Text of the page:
|Phrazzled – Theatre Review|
A review by Rachel Flanagan.
There is another world behind the scenes of your favorite television show. There are the writers, the writer’s personal assistants and then there are the assistants to those assistants. It is in this place, the room adjacent to a TV Production’s writers’ room, that a writer’s satire meets Alice through the looking glass is brought to life. Phrazzled, written and directed by Phinneas Kiyomura, tells the story of Phraz (Tony DeCarlo), an angry guy with an aggressive hatred toward his boss, Whisk (Gina Garcia-Sharp). He also works with Barney (Keith Hanson) who, like Phraz, is trying to “write his way” into the writers’ room and out of the assistants room filled with menial tasks and empty page just waiting for the next big thing. Phraz finds frustration not only in being asked to do ridiculous tasks like turning a television console into a birdcage but also in the extra friendly relationship between Barney and Whisk. The only solace that Phraz finds is in former co-worker, Travis (Will McFadden), who has garnered the interest of the Geffen with a project the two created together.
Through the looking glass, Frasz (Troy Blendell), works in the same room adjacent to a TV Production’s writers’ room with Betty (Andrea Ruth) and his boss Spur (Sierra Marcks). Much like Phraz, he is trying to get out of the assistant game with a project that he has been working on with former co-worker Travis and bounces ideas, hopes, and wishes with his co-worker. Unlike Phraz, he is soft and kind and actually loves his boss, maybe a little too much though. The story continually shifts between Phraz’s story and Frasz’s story with clever entrances and exits through the wall under the desk or around the back or the front of the theatre and clever use of lighting. Each version of the story has parallel emotions, story lines and arcs. One is filled with love and hope and another is filled with angst and greed but are they just two similar beings occupying a similar space in the universe or is one of them writing the story and controlling their fate?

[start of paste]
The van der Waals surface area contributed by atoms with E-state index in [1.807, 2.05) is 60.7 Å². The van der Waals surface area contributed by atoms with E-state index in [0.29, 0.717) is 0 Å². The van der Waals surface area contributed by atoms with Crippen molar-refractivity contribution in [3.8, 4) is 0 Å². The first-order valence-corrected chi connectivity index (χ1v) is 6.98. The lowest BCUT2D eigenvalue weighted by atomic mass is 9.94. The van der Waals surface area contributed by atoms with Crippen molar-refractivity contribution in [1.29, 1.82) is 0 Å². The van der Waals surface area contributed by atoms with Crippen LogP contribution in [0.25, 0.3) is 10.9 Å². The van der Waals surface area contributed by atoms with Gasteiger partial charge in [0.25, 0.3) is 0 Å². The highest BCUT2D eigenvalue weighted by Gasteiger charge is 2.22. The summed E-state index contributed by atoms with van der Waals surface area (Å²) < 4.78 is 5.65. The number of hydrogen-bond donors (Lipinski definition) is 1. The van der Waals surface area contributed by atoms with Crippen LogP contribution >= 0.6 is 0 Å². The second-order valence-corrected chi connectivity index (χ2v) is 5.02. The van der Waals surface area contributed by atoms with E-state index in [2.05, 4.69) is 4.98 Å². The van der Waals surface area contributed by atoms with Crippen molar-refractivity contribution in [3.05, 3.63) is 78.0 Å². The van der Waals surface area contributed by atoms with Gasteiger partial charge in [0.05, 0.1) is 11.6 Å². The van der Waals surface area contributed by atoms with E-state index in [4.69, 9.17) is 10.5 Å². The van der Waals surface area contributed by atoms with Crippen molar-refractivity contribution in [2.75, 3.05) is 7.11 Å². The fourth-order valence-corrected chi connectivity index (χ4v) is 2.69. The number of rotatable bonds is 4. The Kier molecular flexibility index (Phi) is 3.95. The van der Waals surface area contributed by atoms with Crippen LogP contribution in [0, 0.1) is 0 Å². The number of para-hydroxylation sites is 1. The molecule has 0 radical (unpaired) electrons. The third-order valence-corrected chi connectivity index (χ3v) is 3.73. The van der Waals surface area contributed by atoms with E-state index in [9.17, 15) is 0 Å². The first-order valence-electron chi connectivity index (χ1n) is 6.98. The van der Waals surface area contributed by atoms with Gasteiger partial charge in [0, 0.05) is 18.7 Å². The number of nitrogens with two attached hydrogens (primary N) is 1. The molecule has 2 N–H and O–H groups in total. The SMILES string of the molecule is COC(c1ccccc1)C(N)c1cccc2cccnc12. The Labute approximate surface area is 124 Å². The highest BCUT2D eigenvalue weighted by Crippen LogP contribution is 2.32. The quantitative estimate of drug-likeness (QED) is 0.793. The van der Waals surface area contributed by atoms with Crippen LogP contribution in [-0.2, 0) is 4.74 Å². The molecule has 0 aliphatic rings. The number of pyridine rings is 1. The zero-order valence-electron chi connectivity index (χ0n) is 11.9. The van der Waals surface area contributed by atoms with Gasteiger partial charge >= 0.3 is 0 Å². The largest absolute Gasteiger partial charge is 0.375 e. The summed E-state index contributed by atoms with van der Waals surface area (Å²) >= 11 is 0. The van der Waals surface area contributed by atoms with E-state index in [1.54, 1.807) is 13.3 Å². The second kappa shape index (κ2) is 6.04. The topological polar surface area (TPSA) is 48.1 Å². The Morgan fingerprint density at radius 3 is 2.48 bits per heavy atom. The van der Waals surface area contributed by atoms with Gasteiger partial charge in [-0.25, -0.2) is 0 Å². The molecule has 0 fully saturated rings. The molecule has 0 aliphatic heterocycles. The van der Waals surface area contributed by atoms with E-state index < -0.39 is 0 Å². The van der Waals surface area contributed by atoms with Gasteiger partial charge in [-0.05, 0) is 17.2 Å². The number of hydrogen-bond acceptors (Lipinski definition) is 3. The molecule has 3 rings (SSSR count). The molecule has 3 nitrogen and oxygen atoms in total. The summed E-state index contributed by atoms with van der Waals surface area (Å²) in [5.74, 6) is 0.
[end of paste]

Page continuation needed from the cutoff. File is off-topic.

Much like many in Hollywood, Phraz and Frasc are simply trying to battle their inner feelings and outer environments in an attempt to become their own defined success as a writer, even if it is for a television show that they would never watch on their own time. Phrazzled is smart and witty with an equal amount of laughter and deep self-reflective thought provoking moments that will leave the audience wanting to gaze into their own looking glass and wonder if they are writing their own destiny or if someone else is writing it for them.
Theatre of Note
|Posted By Rachel Flanagan on April 20, 2016|
See the full review on Discover Hollywood by clicking Here